June 14, 2020

Styling the details/summary element

Update: It’s probably a good idea to follow this if you’re implementing FAQs: https://www.w3.org/TR/wai-aria-practices-1.1/examples/disclosure/disclosure-faq.html

As frontend developers or designers, many times we’re required to design or implement accordion-style components. While there are plenty of libraries out there, the easiest way to accomplish the same results without adding bloat is to use the <details> HTML element.

The HTML Details Element (<details>) creates a disclosure widget in which information is visible only when the widget is toggled into an “open” state. A summary or label can be provided using the <summary> element.

<details> on MDN

Out of the box, the details element looks pretty decent, but not really appealing:


Styled details


Further styling

Here’s another version, very similar to what I had to implement for a client:

See the Pen details styled by Nacho Toledo (@iign) on CodePen.12319

Notice how you can also change the default disclosure widget (the little arrow/triangle), by using the list-style property or the ::-webkit-details-marker pseudo-element selector for Chrome based browsers.

In this case, I’m removing the disclosure widget altogether and using a pseudo-element to display a chevron. I also added a subtle animation to flip it on expand/collapse.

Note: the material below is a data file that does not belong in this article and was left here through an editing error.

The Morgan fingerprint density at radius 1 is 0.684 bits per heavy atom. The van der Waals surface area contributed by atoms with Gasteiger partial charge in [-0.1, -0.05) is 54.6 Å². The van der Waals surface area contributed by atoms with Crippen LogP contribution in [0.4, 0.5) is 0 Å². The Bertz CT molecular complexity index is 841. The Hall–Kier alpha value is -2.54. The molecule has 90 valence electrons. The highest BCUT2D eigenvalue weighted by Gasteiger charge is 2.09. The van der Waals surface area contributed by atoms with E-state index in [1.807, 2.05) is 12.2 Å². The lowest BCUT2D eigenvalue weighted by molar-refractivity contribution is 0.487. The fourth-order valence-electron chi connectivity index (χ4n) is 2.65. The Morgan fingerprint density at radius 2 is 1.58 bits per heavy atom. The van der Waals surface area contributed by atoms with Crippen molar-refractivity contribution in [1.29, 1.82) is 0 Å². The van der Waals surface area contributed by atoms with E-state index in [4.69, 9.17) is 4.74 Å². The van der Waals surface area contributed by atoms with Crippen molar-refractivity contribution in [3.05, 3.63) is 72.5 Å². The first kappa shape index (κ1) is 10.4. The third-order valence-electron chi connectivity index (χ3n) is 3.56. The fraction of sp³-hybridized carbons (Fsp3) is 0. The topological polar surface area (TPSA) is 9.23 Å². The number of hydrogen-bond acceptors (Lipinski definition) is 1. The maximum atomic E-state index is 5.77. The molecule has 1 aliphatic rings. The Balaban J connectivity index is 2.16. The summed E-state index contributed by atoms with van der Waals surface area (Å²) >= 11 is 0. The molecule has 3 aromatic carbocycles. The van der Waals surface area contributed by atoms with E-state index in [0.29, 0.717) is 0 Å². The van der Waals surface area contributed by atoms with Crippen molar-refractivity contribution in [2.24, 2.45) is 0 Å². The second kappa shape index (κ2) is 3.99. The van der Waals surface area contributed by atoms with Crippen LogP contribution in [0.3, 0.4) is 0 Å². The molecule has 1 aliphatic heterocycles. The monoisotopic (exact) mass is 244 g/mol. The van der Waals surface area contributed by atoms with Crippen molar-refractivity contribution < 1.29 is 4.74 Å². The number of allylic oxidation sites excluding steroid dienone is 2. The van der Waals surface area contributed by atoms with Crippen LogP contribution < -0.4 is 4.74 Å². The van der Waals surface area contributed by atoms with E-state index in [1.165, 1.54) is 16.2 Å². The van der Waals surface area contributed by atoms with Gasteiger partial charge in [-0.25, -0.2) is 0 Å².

A note on Firefox vs Webkit

On Webkit-based browsers you can declare summary::-webkit-details-marker { display: none; } to hide the marker. However, on Firefox you need this declaration summary { list-style-type: none; }

LocalWP styled FAQs

I came across this beautiful and subtle implementation on the pricing page of the Flywheel site. Interestingly, they’re actually using <dl> and <dt> tags instead of a <detail>, which would seem semantically more correct. Also, looking at their HTML I see they refer to it as an accordion item (<dl class="accordion">).

See the Pen details reveal widgets — Flywheel style by Nacho Toledo (@iign) on CodePen.12319

Other stuff and behaviour

Of course, you could add some JavaScript on top of this to collapse other elements on click, to make it behave more like a traditional accordion. However, I think that’s often not necessary or even expected from the user’s point of view.

Useful links